They think to themselves, “I am working diligently at the subduing of unwholesome states and the development of a wealth of virtue. My thoughts, words and deeds are agreeable to the noble ones. Whatever virtue there is, it is unbroken, faultless, unspotted, unblemished, productive of freedom, well-obtained, well-undertaken and praised by the wise.”
Faith & Going for Refuge
Faith Meaning: Great trust or confidence in something or someone
In Pali (the original language of the Buddhist texts) the word for faith is saddha. While sometimes translated as “confidence” or “trust,” the literal meaning of saddha is “to place your heart upon.”
Our hearts are squishy, tender and vital to our survival. To entrust it to someone or something means that we know and have faith that it will be kept safe. That it will be protected from harm.
When we place our heart upon the Three Jewels we entrust them with our most important treasure. We give it over knowing well that we have found a safe and secure place for our fragile and tender heart. A place that will protect us. That will guide us. That will show us how to take care of this delicate and essential piece of ourselves.
We look at the Buddha, the Dharma and the Sangha and say, “I see that you are wiser than me, stronger than me, further along than me. I see how you live, how you speak and how you think. I’ve felt the power of potential and possibility emanating and radiating from you and I want that for myself.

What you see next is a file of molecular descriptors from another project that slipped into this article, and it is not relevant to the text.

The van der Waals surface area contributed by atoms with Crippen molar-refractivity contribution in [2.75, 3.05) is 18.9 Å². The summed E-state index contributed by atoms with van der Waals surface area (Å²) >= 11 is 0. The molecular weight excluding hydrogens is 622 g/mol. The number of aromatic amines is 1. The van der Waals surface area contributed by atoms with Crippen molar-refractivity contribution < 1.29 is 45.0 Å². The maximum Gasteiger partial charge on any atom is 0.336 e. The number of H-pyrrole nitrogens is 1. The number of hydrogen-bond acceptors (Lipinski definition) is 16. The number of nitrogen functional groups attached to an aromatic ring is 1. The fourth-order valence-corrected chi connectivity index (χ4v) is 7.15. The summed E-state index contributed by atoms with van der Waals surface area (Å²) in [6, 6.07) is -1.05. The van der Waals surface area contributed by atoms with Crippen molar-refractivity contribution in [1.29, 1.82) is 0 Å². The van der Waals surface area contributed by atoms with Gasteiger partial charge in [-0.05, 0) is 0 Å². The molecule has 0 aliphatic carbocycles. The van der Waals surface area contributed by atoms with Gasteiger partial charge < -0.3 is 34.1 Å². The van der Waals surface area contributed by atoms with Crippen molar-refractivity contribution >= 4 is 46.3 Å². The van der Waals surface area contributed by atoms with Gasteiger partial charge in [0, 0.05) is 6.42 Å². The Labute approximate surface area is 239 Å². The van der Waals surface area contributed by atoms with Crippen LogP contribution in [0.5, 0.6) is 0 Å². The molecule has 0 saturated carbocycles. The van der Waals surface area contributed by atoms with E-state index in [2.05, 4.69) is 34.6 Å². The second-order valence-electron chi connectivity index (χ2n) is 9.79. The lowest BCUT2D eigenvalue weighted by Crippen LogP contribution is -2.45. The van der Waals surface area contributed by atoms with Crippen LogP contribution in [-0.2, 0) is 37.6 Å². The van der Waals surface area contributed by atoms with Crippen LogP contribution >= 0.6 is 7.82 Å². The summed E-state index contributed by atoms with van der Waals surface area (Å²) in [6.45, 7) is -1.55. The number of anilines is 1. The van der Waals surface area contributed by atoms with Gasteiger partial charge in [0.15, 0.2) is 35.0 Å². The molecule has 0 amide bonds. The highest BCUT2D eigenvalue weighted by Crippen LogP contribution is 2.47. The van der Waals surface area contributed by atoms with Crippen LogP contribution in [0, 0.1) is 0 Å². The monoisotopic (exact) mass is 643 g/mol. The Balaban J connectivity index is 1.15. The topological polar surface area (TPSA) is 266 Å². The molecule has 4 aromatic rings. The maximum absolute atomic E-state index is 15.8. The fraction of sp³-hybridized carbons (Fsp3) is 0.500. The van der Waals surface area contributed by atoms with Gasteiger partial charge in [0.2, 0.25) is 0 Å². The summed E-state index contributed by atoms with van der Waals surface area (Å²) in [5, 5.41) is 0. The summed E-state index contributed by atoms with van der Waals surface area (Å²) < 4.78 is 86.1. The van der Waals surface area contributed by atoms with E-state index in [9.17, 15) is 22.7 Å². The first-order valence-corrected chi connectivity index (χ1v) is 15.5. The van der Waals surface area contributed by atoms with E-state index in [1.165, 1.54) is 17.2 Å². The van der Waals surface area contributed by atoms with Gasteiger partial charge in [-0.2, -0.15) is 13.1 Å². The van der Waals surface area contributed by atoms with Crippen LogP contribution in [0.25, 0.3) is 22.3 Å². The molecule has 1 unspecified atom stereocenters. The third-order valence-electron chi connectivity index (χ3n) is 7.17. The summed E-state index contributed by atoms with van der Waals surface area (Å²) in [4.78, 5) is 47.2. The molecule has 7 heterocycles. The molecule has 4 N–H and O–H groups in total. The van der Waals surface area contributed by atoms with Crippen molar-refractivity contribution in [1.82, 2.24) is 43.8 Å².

I, as I am right now cannot be trusted with this precious heart. Sentient beings lost in samsara cannot be trusted with this precious heart. This world lost in greed, hatred and delusion cannot be trusted with this precious heart.
But in the midst of all that madness I have found you – Buddha, Dharma and Sangha – a safe harbour from the storms of samsara.
So please, keep this tender and precious heart of mine safe and show me how to heal it, how to nurture it and how to unlock its radiant lustre and power so that it may be a shining light for others as you have been for me.
Sharon Salzberg shared a story from a Pali Sutra to help explain faith in the Buddhist tradition:
We experience faith on many levels. In a classical text entitled “The Questions of King Milinda,” a monk named Nagasena uses an allegory to illustrate this. A group of people gathered on the edge of a flooding stream want to go to the far shore but are afraid. They don’t know what to do until one wise person comes along, assesses the situation, takes a running leap and jumps to the other side. Seeing the example of that person, the others say, “Yes, it can be done.” Then they also jump.